Not all products must have the CE Mark. Only products that fall under the regulations or directives for the categories above have the CE Mark. It is forbidden to use the CE mark on other products, such as cosmetics or chemicals. The CE mark is a declaration by the manufacturer that the product meets all EU legal requirements and does not indicate that authorities have approved the product. CE marked products can be sold in all EU countries and the European Economic Area. Exporters should also note that CE markings are routinely falsified by manufacturers outside of the European Union.
The use of language on labels has been the subject of a Commission Communication that encourages multilingual information, while preserving the right of Member States to require the use of the language of the country of consumption.
For more detailed information on EU labeling and marketing requirements, refer to “Doing Business in the European Union: 2021 Country Commercial Guide for U.S. Companies,” available from the U.S. Mission to the EU.
EU Legislation and CE Marking
Many products require the CE Mark before they can be sold in the EU. The CE Mark indicates a product has been assessed by the manufacturer and meets the essential health and safety requirements enshrined in what are commonly considered the CE Mark Directives and Regulations. These directive and regulations are legislative acts adopted by the EU as a whole and consider to be “harmonized,” meaning they apply across all EU member states and are mandatory. (Note: however, member states can have additional requirements in some cases). In order to attest that a product fulfills these harmonized EU essential health and safety requirements and qualifies for the CE Mark, manufacturers must create a technical file which documents how the product meets the directive or regulation requirements (generally through testing, design, and risk assessments). Each CE Mark directive or regulation determines how hazardous the product category is considered. For some less hazardous products, the testing and risk assessment (also called conformity assessment) may be done by the manufacturer themselves. In this case the manufacturer would assemble the “technical file” which will document how the product meets the essential health and safety requirements of the specific CE Mark directive or regulation. The manufacturer then issues themselves a declaration of conformity (DOC). It is this self-DOC which allows them to then affix the CE Mark to their product. The DOC is self-declared on the product and market surveillance organizations in the EU can and do call upon the manufacturer to produce the technical file that backs up the DOC. Where the product is considered more hazardous, third party testing is mandated, and certificates of conformity are issued by an EU approved third party testing organization called a Notified Body. The Nando database should be searched for a notify body which can certify specific products. The Blue Guide is an official but non-legal EU document which has an exhaustive discussion of the process and background to understanding compliance with harmonized legislation. Note also that a product cannot be retroactively given a CE Mark DOC whether self-determined or determined through third party testing. The product must be CE Marked before being put or “placed” on the EU market. There is no official process to remedy the lack of a CE Mark once a product enters the EU.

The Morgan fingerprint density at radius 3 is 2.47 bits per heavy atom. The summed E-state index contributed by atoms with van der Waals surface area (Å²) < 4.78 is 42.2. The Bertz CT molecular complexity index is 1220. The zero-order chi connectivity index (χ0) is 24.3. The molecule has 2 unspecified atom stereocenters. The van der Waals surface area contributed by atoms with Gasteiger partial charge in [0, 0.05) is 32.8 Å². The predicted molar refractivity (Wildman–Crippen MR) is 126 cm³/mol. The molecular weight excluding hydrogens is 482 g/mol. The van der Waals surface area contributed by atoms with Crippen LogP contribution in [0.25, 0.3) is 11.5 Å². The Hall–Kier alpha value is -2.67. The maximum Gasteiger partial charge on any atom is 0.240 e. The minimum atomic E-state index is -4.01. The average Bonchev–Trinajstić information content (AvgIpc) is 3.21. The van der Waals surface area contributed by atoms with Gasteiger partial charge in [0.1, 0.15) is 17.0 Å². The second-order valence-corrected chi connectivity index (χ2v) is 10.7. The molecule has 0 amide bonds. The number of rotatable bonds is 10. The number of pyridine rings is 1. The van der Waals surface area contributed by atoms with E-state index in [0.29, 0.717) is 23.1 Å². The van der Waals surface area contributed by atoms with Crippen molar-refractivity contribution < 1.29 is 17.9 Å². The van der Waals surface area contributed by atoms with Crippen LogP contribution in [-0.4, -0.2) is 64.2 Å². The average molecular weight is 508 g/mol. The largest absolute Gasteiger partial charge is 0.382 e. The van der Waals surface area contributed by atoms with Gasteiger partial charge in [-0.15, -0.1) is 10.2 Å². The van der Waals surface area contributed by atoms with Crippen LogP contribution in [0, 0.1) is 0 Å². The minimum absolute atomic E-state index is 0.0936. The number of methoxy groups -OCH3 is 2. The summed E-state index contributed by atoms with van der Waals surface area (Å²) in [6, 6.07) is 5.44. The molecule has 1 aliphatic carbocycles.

Bear in mind that testing and certification to U.S. standards for the U.S. market is generally not sufficient for exporting to the EU. However, since EU legislation harmonizes mandatory requirements for product safety of CE marked products throughout the European Union, a manufacturer only needs to go through the process of determining compliance once and can then export to all 27 EU member states. With appropriate certification, goods travel freely within the borders of the single market.
Where products are not regulated by specific EU technical legislation (whether CE Marked or not), they are always subject to the EU’s General Product Safety Directive as well as to possible additional national requirements.
CE Marking Step-by-Step
1. Find the applicable directive (legislation)
2. Determine the essential requirements in the directive (usually Annex I)
3. Note the harmonized EU standards
4. Choose the appropriate conformity assessment module as described in the directive’s annexes
5. Locate Notified Bodies (accredited test laboratories) – if required!